“It’s one of the nicest fraternity houses you’ll find anywhere,” McCreary said.

  • Smokey

    The CW never manages to publish an article without a typo. So comical. And for some reason… It ALWAYS seems to be in a Title or a Caption, the two parts of the paper read most. WOW.

  • Lindsay

    Greek life at Bama is still segregated and trapped in 1962. All the crazy building won’t mean anything until black girls can join right alongside white girls. This isn’t about political correctness, it’s about relevance. Show us you aren’t dysfunctional, and we’ll get excited about your mansions. (FYI – I’m proud to be Greek – but I’m not proud we can’t be HONEST about our issues.)

  • Katelyn

    Lindsay,

    Though I participated in Greek life my four years on campus, I do agree with you. The system does need to be freed of the archaic belief system of segregation. While I was on campus, one of the sororities had the guts to offer a black girl a place in their house and sisterhood. I was proud of them and wished my house and all others would look to them as an example, but unfortunately the reaction the other houses had (both sororities and fraternities) was the opposite of what I felt. The house that possessed the backbone and courage to perform this scandalous (but, in my mind, much applauded) act was basically ostracized within the Greek community (a sad truth, I know).

    However, the segregation of the Greek organizations is also a bit of an example of double standards on racism in the world today. While it is more restrictive on blacks, I, as a white girl, would not be able to walk over to the AKA house (or any of the other traditionally black house) and ask to join.

    Hopefully the Greeks on campus now will see how wrong it is to deny someone entrance into their sisterhood/brotherhood based solely on their skin color, religion (yes, religion is very much discriminated against as well), ethnicity, etc. and make a change to the system (for the better) so it can truly grow and thrive. People need to realize that their house may be missing a keystone of a person that will strengthen their house’s bond just because they refuse entrance to someone of certain religious beliefs and/or skin color.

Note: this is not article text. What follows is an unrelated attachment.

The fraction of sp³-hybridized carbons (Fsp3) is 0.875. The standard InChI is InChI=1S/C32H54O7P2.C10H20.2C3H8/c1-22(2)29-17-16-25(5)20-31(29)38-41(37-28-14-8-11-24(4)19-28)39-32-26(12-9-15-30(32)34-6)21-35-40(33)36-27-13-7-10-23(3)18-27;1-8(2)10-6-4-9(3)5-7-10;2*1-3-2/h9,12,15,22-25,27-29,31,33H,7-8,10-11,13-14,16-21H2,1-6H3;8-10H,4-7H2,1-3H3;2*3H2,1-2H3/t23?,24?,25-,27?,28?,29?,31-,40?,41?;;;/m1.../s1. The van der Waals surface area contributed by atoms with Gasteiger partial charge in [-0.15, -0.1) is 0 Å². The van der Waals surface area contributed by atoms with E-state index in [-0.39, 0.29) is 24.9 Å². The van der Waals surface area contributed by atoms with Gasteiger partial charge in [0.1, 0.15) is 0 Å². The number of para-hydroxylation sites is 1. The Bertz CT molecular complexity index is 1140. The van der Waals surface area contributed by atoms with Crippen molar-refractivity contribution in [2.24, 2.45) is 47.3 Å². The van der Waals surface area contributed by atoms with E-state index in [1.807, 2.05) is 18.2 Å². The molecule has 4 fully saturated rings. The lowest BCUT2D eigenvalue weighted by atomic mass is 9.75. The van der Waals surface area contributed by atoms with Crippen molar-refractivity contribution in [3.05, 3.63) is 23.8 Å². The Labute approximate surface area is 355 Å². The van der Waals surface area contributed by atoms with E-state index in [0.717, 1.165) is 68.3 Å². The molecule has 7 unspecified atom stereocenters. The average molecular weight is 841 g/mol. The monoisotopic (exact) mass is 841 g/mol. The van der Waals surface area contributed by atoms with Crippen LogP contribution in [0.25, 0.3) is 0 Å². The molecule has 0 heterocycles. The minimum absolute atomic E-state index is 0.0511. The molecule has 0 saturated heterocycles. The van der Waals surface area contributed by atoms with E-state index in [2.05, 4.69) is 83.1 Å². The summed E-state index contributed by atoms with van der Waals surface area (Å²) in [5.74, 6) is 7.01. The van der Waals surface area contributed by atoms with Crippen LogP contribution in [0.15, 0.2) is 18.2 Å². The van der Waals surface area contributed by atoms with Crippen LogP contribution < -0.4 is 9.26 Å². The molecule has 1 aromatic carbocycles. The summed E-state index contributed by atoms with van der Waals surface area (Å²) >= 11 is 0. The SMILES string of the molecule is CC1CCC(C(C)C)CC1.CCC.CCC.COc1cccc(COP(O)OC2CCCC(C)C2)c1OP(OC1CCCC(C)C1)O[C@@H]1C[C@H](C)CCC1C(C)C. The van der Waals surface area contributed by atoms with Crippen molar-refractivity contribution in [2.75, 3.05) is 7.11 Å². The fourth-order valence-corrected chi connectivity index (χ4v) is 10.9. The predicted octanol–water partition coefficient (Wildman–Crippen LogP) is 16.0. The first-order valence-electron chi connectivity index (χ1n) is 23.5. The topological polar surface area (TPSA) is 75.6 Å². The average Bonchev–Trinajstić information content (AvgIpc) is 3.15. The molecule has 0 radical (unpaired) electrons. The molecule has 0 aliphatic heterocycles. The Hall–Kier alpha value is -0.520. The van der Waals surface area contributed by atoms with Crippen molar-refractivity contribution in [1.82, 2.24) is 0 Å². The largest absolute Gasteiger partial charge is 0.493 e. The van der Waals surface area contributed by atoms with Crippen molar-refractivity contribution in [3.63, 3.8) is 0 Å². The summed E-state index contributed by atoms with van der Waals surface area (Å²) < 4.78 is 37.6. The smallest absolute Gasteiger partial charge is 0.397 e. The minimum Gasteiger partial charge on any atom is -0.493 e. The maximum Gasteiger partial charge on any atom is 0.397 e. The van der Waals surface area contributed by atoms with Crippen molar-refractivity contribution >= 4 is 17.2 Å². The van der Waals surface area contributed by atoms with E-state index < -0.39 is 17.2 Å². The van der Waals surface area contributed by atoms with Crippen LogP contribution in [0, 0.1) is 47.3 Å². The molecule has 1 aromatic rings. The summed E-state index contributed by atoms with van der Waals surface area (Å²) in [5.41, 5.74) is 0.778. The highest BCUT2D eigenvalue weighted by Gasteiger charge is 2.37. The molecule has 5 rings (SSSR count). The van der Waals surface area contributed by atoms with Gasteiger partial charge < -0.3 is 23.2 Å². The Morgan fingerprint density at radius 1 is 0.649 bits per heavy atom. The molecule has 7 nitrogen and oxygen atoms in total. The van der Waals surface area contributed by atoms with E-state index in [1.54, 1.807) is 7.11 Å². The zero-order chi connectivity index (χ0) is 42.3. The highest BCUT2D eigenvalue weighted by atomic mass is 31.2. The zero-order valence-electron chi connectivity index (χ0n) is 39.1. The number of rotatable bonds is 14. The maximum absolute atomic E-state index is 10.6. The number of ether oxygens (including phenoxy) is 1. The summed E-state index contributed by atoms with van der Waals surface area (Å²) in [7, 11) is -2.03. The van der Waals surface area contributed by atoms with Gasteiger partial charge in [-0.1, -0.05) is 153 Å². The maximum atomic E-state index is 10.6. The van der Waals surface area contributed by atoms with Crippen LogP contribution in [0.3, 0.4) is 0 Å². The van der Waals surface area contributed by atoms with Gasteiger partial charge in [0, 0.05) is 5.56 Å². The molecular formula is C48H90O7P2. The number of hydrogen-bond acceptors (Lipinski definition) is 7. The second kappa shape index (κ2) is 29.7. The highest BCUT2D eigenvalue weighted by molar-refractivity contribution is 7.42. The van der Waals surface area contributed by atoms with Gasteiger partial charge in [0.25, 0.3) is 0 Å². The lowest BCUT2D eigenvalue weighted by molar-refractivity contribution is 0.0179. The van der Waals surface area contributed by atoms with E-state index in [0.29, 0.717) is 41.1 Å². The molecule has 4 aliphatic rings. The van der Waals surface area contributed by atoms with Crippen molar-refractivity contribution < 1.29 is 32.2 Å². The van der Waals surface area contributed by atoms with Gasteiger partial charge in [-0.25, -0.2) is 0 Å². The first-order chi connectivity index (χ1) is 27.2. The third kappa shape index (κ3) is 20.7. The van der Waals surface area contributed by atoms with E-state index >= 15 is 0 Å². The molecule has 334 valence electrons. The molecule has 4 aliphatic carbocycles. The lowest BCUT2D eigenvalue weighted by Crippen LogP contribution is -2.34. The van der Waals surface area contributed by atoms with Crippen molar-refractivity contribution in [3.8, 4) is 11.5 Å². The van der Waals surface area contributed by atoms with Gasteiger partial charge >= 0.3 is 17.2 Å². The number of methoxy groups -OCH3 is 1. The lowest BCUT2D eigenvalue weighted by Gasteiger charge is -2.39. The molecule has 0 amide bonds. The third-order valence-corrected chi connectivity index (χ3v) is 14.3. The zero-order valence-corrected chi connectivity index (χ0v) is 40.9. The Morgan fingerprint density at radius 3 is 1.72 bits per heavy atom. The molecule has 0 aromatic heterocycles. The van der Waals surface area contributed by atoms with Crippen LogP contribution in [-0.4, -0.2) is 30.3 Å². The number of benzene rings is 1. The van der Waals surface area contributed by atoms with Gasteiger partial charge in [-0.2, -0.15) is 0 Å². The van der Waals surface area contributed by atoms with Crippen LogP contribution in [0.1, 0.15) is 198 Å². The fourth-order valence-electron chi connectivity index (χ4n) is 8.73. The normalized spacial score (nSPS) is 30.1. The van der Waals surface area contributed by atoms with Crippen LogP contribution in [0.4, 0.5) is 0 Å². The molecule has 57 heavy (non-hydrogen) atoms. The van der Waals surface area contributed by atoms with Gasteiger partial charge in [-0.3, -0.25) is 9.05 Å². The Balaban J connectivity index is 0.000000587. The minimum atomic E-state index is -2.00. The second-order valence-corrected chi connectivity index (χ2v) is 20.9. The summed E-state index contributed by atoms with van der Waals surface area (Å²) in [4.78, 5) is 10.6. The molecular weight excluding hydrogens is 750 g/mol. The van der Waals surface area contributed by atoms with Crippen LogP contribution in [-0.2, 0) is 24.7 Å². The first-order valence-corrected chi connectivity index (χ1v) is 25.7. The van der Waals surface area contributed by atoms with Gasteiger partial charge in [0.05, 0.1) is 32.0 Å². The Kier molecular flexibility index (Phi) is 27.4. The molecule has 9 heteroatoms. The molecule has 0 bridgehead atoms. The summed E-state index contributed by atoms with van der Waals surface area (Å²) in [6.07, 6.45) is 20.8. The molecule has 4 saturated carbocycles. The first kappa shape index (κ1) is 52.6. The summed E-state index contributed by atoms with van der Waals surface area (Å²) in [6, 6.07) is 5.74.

I too wish that the Greek system would open their eyes and free themselves of their constant state of denial and truly recognize not only that there is a problem, but also how to remedy this issue. I hope that more houses are able to follow in the footsteps of that courageous sorority and start the unification and desegregation of the Greek system. Who knows, maybe they will start making progress during the soon-approaching fall rush?

  • Amy Alumna

    But how many African-American girls go out for recuitment? 1 or 2…or none. And those who are interested will tell you that they are pressured by other African-Americans to join only the historically black sororities.

  • Jamie

    Amy,
    Of course there are not many African-American girls that are going to go to rush- they know that the UA Greek system is segregated. I was part of the Greek system in 84-88 and am horrified to see that this system is still segregated. It’s embarrassing. To return 22 years later and not see any progress is very disappointing.